The scale and production level of Bolivian lucha libre are certainly not on par with World Wrestling Entertainment, but the conventions are the same. This form of wrestling is less about the competition and more about the theater.

Just like in the U.S., promoters, wrestlers, and others with a stake in the business at times decide beforehand who will win the match in order to further developing storylines. To this end, referees don’t always enforce the rules. The wrestlers aren’t just grappling. They’re performing as characters.

In the 1960s, Mexican wrestlers toured South America and, while there, trained a number of Bolivian men. Early wrestlers like Médico Loco, Mr. Atlas, and Diablo Rojo helped build the tradition in Bolivia, which waxed and waned in popularity for four decades.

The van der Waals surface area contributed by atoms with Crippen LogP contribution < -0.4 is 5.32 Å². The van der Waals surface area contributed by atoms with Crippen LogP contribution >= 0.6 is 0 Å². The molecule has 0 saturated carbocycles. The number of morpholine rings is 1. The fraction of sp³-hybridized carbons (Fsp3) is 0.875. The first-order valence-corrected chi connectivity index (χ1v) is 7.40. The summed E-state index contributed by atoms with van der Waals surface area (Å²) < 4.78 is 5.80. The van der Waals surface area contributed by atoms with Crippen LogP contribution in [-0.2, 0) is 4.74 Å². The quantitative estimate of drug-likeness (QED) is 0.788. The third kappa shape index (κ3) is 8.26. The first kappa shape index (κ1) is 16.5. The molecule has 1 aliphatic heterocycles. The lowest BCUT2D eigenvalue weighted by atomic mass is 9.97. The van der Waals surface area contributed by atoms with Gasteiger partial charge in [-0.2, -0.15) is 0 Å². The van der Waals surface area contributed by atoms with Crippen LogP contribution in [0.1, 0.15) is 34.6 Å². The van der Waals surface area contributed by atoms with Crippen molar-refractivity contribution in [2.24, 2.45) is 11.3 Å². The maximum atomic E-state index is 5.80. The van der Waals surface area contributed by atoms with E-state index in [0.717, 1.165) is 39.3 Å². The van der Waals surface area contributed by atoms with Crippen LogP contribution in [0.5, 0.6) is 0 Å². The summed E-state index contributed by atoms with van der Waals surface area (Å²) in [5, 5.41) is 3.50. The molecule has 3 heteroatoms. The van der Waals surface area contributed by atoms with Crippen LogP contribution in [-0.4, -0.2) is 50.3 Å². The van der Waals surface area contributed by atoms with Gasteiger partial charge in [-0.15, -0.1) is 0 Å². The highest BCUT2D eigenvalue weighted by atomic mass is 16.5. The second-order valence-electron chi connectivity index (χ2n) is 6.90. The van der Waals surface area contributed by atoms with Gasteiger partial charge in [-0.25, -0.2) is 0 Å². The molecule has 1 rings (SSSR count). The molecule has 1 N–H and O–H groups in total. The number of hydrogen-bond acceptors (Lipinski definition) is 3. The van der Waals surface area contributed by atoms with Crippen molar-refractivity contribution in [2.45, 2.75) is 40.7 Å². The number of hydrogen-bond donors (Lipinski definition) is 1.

But beginning in 2001, Bolivian women started appearing in the ring.

The fighting cholitas

These female wrestlers began calling themselves cholitas luchadoras, or fighting cholitas. They take their name from the chola of the Andes, women who have historically worked in markets—though not all of them do—and have earned reputations for being aggressive negotiators and strong advocates for workers’ and women’s rights. At the same time, they’re romantically evoked as national icons.

The luchadoras use their popularity to highlight the roles that Indigenous women may play in society.

The combination of this character type with the spectacular physicality of lucha libre has made them popular with both local and foreign audiences.

Some represent morally corrupt characters: rudas, or the equivalent of heels in English. They’ll sometimes shake a 2-liter soda bottle and spray its contents into the audience. Others will simply sneer and hurl insults at the crowd.

On the other hand, the good ones—called técnicas—will stand with a microphone in the ring and declare their loyalty to “the people” and promise to fight for their honor.